We had a great time at our monthly General Meeting on July 27th! We welcomed five new members (four of whom are shown here with Grange Musician Peter Schurch and President Laura Shafer. ) We enjoyed a picnic outside with pizza provided by the Grange and were entertained by Peter and his musician friends! We caught up with old friends and made some new ones!
This historic building is in danger.
Please help save the Morgan Hill Grange. Because of COVID, it is in financial trouble due to the inability to rent out the venue. The Grange has been very friendly to the bluegrass community and could really use help. Click to learn more and contribute to their Go Fund Me account.
A group of friends in their 40s come together the year after helping a friend die with dignity. They didn’t do a great job at it, sure, but they did their best, each of them getting through the pain in the ways they always have: sex, drugs and social justice organizing. Now, as they convene in the small town they grew up in to scatter the ashes and say one final good-bye, they discover grief about the past and fear about the future have changed them.
Think The Breakfast Club thirty years later meets The Big Chill, only more queer and diverse and funny.
Shot in Sonoma County, where writer/ director Angie Powers grew up (her childhood home is a major location), Lost in the Middle celebrates the hidden diversity of small-town life and the longevity of the friendships she nurtured here.
Tickets: $10 ($11.49 w/service fee), proceeds shared with the Grange. Max. 50 attendees. Bring your own chairs and blankets. Parking will start at 7pm; music by Paul Schwebel will precede the film, which starts at 8pm.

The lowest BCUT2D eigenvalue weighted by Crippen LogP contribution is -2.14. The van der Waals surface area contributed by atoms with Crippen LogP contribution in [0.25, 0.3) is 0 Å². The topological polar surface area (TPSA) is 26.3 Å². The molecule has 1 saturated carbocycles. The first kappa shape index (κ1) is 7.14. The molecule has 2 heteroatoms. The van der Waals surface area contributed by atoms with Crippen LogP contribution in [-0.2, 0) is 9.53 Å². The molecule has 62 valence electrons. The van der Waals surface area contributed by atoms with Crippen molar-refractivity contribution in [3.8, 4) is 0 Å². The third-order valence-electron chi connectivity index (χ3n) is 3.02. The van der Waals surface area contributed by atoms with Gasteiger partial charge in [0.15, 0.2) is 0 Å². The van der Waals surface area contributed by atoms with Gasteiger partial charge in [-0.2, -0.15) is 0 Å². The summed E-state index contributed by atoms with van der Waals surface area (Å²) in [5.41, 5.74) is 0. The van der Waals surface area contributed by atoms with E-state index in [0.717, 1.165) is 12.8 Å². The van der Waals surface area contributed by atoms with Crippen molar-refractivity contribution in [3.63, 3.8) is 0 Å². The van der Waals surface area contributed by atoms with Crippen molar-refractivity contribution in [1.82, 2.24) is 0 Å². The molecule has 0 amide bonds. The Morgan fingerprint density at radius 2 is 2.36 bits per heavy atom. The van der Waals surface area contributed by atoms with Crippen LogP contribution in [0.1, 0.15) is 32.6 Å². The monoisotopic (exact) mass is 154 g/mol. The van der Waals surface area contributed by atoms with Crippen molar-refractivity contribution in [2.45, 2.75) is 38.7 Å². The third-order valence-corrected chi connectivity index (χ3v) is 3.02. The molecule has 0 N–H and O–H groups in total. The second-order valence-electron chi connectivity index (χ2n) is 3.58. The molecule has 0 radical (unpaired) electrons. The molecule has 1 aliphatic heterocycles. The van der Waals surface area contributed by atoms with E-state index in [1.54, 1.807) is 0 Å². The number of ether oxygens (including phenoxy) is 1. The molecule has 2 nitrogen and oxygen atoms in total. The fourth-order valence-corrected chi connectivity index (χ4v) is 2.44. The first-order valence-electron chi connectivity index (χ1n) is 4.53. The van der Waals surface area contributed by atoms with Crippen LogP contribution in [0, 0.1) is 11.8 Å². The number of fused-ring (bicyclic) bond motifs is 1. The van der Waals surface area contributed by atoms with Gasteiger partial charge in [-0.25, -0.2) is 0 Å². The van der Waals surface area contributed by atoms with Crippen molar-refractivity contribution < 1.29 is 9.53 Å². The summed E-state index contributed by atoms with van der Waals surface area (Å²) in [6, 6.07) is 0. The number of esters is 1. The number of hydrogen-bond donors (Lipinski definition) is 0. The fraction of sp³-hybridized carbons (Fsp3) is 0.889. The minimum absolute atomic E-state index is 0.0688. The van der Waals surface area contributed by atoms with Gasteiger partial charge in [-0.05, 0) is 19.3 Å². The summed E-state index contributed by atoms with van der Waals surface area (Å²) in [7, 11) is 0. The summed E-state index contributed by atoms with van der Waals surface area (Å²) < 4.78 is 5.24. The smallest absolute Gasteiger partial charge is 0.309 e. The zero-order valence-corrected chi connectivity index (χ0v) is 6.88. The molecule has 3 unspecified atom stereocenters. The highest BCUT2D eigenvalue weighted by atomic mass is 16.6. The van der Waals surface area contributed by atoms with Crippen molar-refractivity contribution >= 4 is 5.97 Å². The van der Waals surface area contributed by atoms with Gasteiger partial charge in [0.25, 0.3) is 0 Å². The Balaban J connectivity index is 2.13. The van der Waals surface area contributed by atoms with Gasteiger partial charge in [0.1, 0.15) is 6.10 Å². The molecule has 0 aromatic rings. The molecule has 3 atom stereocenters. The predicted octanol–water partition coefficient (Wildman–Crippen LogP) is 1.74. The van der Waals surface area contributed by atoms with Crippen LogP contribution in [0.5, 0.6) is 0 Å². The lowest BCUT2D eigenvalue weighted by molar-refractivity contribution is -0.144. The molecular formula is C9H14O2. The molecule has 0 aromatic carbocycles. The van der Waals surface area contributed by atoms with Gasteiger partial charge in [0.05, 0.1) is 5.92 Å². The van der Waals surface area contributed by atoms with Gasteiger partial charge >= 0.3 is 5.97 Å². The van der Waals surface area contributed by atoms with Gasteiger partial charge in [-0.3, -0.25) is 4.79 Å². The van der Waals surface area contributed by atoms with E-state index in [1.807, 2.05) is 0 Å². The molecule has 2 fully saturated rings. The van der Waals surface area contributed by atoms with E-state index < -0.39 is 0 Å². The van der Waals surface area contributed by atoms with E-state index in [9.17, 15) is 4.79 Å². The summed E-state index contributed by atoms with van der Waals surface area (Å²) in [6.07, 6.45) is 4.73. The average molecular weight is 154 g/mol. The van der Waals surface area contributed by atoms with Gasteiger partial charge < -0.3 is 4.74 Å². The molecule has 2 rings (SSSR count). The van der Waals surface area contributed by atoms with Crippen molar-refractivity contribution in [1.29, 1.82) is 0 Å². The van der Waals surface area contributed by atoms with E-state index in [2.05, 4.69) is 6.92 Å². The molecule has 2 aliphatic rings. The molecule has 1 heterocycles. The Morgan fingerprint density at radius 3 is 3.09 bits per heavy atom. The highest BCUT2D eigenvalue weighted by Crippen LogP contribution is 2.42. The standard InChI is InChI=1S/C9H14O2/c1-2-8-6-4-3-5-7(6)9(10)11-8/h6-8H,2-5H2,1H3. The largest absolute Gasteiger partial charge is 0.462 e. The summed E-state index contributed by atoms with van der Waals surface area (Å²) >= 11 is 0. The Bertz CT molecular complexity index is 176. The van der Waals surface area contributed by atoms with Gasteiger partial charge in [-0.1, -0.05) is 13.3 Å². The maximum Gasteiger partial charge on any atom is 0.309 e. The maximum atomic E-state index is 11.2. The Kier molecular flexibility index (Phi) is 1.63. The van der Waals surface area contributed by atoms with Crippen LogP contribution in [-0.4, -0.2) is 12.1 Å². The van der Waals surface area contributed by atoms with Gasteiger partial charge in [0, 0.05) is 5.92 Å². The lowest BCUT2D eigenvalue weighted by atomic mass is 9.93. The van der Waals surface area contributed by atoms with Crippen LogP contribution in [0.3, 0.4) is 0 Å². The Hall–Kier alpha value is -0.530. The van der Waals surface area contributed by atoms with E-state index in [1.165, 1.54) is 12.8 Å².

Grangers are talking about…
SURJ (Showing Up for Racial Justice), Bay Area chapter
The recent murders in Atlanta and attacks in Oakland and San Francisco have brought to national attention to what, unfortunately, is not news to many: bigotry, misogyny, and racialized violence in our country is thriving and Asian and Pacific Islander Americans are frequently the targets of hate crimes and acts of terror. White supremacy lies at the heart of these attacks; the Atlanta attack painfully highlights the intertwining of racism, misogyny, and racist fetishization directed towards those perceived to be sex workers.
As a group organizing white people against white supremacy, we particularly decry any attempt to downplay or distract from the racial animus of the Atlanta murders. Justifying heinous acts of violence by highlighting the mental health issues of the murderer is a luxury afforded almost exclusively to white murderers and further perpetuates a culture that consistently fails to hold the perpetrators of systemic violence accountable. We will not allow these claims or any victim-shaming to distract us from the larger issue of white supremacist violence that is alive and well in our country right now.
We will continue to take action to address the growth of white nationalism and terror. We wish to extend a message of support and solidarity to all in our communities who are of Asian & Pacific Islander descent: We see you, we value you, and we stand with you.
Allies, please find some resources and actions you can take below:
- You can support the families of the victims of violence in Georgia here.
- Consider donating to the AAPI Community Fund.
- Learn more about actions you can take to Stop AAPI Hate.
- Attend a free, 1-hour, online Bystander Intervention to Stop Anti-Asian/American and Xenophobic Harassment workshop presented by Hollaback! and Asian Americans Advancing Justice (AAAJ).